Article
Full-text available
The Special Issue on Early Care and Education (ECE) collaboration presents seven articles – followed by a commentary – that describe collaborations among different ECE programs. The articles present conceptual frameworks of ECE collaboration, explore the ways that organizations form and sustain ECE collaborations, and share findings regarding the o...
Article
We collaborated with Early Head Start (EHS) coaches to qualitatively explore the feasibility delivering a professional development approach designed to enhance the quality of conversations in infant-toddler (I/T) classrooms and family child care homes. First, we reviewed empirical literature about oral language discourse skills in infants and toddl...
Article
Full-text available
Research Findings: The purpose of this study was to refine and validate the Assessing Classroom Sociocultural Equity Scale (ACSES), an observation tool for measuring equitable sociocultural interactions in early childhood classrooms (pre-K to Grade 3) with racially minoritized learners (RMLs). Preliminary psychometric information from 142 observati...
Article
Full-text available
During qualitative phone interviews, middle-class, mostly married African American mothers (N = 25) describe their child-rearing responsibilities, practices, and values. They explain (a) why they decided to stay home or take work leave to attend to child rearing, (b) how they divided child-rearing responsibilities with their husbands/romantic partn...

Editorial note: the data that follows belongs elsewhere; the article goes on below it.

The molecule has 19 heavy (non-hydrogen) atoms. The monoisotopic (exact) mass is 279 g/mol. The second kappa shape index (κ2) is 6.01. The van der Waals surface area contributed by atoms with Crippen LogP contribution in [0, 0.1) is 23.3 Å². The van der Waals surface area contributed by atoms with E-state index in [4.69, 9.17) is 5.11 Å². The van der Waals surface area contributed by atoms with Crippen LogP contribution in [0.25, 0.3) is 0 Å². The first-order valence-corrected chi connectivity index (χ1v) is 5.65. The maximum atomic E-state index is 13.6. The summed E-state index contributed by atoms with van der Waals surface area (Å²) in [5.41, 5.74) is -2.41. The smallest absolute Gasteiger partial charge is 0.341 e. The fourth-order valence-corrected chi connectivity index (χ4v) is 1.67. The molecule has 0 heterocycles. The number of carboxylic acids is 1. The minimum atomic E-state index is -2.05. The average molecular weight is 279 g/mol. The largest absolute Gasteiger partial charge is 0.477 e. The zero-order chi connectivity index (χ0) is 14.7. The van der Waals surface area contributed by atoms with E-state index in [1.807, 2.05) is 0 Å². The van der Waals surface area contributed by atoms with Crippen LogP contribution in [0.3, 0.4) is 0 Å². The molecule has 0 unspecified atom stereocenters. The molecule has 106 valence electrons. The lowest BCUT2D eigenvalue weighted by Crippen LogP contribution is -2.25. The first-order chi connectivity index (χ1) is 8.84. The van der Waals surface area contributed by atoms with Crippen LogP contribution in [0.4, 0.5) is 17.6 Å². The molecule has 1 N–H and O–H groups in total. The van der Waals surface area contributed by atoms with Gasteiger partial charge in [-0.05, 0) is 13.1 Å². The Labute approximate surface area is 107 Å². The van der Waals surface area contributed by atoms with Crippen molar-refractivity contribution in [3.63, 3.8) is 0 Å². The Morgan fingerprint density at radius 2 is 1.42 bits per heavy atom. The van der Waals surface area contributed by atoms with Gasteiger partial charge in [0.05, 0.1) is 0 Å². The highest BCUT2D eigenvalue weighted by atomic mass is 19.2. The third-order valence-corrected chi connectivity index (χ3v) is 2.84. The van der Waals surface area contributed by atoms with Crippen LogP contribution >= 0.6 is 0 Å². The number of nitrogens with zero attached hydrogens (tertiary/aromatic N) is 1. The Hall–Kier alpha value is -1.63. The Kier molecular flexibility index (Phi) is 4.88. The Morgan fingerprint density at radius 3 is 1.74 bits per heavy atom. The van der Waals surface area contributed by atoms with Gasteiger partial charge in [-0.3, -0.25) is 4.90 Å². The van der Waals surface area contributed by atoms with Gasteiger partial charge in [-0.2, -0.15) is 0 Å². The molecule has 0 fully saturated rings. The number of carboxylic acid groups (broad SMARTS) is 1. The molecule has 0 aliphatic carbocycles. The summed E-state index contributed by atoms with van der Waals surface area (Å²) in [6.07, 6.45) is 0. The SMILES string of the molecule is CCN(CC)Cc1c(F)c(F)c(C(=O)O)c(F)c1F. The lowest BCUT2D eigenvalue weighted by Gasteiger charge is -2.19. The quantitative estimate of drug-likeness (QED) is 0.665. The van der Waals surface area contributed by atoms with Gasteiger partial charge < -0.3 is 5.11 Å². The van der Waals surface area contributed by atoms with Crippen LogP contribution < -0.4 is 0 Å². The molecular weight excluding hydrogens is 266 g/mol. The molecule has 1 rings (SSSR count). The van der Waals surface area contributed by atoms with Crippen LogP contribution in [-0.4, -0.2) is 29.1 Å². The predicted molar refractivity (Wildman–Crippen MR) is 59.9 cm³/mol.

Chapter
Full-text available
The purpose of this chapter is to provide an overview of African American children’s oral language skills with the intention of building the understanding of how these skills translate to classroom contexts. The chapter also summarizes the goals of the Common Core that are specifically related to speaking and listening and describes how African Ame...
Chapter
Full-text available
In this chapter, we dismantle the current educational rhetoric that pervasively characterizes Black children as being at-risk, deficient, or underachievers. Instead, we replace this deficit-oriented rhetoric with one that encapsulates the cultural and educational excellence that inspires Black children to reach their potential. First, we provide an...
Chapter
This introduction chapter provides an overview of the key issues highlighted throughout this book. First, we tackle why it is problematic to only characterize Black children’s accomplishment in terms of the “academic achievement gap.” Second, we discuss the importance of the home-school environment connection. Finally, we discuss the changes that n...
Article
Full-text available
The purpose of this study was to report preliminary reliability and validity data from the Conversation Compass© Communication Screener (CCCS), a teacher-reported language screener intended to capture children’s skills related to classroom conversations with peers and teachers. Three preschool teachers completed the CCCS and the Child Observation R...
Article